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Cut-throat competition

The process whereby the producers of goods systematically reduce their selling prices and maintain them at the lowest level possible for such time as it takes to drive competitors, who are insufficiently funded or less efficient in producing the same goods, out of business. Although this practice is often lauded as being for the public good and in keeping with the ideal of a free market economy, it is very much open to abuse. The immediate effect may be to provide goods at the lowest possible prices for the consumer. However, by driving all com4)etitors out of business, the instigators of the project may in the long term gain monopoly over the supply of goods and reach a position where (within limits set by the cost to prospective competitors of setting up new businesses – limits which may be reinforced by the monopolists controlling the supplies of ingredients needed) they have complete control of prices and can raise them as and when they please. In this latter way cut-throat competition may have the opposite of the anticipated effect and be contrary to the public good. After the first vicious phase of cutting, the average asking price of the goods may level out at a figure far above the true free market price.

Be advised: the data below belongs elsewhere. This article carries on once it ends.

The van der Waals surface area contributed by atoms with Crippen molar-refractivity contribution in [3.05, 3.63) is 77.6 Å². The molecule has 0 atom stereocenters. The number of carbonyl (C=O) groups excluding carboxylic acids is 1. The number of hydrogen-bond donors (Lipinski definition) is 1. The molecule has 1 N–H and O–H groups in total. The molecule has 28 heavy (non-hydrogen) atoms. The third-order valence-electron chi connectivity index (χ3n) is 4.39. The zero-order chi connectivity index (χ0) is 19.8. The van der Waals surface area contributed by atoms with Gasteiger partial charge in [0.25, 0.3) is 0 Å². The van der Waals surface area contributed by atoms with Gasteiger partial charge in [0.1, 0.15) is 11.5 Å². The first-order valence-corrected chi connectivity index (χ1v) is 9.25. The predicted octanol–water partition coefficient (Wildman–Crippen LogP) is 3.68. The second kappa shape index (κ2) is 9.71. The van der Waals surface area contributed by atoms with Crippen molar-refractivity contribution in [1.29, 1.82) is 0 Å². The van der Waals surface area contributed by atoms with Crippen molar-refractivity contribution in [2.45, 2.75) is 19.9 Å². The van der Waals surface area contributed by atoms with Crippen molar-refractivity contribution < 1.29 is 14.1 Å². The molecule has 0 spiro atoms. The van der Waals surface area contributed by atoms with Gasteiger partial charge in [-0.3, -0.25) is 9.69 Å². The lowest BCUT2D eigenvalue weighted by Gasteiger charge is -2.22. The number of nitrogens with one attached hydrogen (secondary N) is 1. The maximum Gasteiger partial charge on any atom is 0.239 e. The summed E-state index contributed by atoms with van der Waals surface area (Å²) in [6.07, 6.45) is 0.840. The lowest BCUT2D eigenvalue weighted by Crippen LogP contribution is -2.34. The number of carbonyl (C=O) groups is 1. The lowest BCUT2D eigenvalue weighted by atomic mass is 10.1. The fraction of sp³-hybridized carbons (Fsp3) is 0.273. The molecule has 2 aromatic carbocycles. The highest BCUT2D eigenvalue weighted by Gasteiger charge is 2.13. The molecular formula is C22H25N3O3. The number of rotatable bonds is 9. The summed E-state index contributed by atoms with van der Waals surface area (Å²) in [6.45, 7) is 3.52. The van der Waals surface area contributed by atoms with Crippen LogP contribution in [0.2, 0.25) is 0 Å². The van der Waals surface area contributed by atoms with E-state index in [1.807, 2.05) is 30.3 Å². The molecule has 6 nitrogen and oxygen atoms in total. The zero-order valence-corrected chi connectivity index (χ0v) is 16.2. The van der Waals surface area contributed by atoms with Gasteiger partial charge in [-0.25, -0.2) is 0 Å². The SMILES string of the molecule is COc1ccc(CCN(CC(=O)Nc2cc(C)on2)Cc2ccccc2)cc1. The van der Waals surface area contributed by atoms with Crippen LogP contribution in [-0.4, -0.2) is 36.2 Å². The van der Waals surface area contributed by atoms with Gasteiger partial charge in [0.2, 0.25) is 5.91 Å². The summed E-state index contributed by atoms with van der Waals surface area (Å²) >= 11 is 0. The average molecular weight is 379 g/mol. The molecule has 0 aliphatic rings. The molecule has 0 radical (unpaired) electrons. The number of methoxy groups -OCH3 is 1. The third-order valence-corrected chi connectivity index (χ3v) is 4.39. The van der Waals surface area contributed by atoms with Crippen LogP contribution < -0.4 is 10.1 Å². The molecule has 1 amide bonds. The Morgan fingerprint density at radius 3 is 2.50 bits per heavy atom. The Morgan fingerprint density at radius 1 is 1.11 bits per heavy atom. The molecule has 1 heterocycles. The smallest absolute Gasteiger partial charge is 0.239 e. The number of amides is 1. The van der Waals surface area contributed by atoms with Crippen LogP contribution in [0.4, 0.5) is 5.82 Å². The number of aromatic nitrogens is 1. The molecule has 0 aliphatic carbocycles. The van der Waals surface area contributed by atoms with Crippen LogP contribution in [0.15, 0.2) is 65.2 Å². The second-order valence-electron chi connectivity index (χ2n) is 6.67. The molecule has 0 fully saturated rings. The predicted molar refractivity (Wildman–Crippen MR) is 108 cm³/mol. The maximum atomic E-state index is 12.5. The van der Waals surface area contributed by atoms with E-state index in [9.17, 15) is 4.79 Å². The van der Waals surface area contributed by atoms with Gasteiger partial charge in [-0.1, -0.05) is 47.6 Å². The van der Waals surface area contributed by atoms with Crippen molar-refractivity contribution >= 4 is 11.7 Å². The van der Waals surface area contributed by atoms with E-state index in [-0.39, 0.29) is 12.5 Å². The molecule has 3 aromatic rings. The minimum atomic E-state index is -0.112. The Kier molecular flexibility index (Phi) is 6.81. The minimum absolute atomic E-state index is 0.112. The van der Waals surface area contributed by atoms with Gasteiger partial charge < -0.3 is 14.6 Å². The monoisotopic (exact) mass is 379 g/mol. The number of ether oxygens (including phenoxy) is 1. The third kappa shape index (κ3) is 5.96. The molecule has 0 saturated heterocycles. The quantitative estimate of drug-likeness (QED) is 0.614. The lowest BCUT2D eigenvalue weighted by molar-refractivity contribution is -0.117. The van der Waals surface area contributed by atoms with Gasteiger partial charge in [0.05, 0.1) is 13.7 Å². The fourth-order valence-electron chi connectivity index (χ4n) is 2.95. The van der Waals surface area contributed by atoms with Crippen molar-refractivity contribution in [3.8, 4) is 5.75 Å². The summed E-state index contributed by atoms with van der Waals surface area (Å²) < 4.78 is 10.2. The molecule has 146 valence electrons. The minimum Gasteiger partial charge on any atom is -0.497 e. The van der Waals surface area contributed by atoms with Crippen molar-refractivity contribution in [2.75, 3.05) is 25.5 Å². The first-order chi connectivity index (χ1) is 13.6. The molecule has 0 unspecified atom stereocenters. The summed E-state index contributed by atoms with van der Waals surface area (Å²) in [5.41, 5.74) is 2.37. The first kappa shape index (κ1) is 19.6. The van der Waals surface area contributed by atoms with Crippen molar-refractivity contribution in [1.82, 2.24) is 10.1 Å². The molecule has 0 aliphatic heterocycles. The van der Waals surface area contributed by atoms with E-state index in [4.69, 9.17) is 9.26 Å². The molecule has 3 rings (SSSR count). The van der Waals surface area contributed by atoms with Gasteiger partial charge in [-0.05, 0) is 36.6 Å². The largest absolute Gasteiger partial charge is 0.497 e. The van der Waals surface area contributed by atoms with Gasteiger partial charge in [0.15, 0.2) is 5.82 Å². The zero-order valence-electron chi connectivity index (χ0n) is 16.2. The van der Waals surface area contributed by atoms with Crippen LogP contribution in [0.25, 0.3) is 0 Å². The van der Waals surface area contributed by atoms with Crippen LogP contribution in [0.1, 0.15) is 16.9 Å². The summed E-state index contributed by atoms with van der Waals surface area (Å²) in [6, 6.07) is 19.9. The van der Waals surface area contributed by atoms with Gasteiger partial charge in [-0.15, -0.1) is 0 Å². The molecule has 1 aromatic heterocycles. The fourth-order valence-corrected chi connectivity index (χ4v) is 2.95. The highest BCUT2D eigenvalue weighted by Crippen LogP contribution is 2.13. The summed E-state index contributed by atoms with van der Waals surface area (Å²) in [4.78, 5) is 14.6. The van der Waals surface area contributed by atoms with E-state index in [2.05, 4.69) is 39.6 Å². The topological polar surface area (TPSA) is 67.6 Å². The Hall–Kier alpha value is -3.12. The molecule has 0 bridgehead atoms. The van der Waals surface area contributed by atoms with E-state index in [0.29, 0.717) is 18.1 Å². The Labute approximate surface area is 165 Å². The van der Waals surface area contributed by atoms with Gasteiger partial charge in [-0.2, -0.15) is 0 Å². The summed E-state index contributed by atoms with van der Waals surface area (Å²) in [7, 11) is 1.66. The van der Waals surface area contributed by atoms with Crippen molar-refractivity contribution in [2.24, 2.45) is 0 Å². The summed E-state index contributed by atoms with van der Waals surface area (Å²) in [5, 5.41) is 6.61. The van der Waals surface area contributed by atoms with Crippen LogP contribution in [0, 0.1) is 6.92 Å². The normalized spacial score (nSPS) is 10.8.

Reference: The Penguin Business Dictionary, 3rd edt.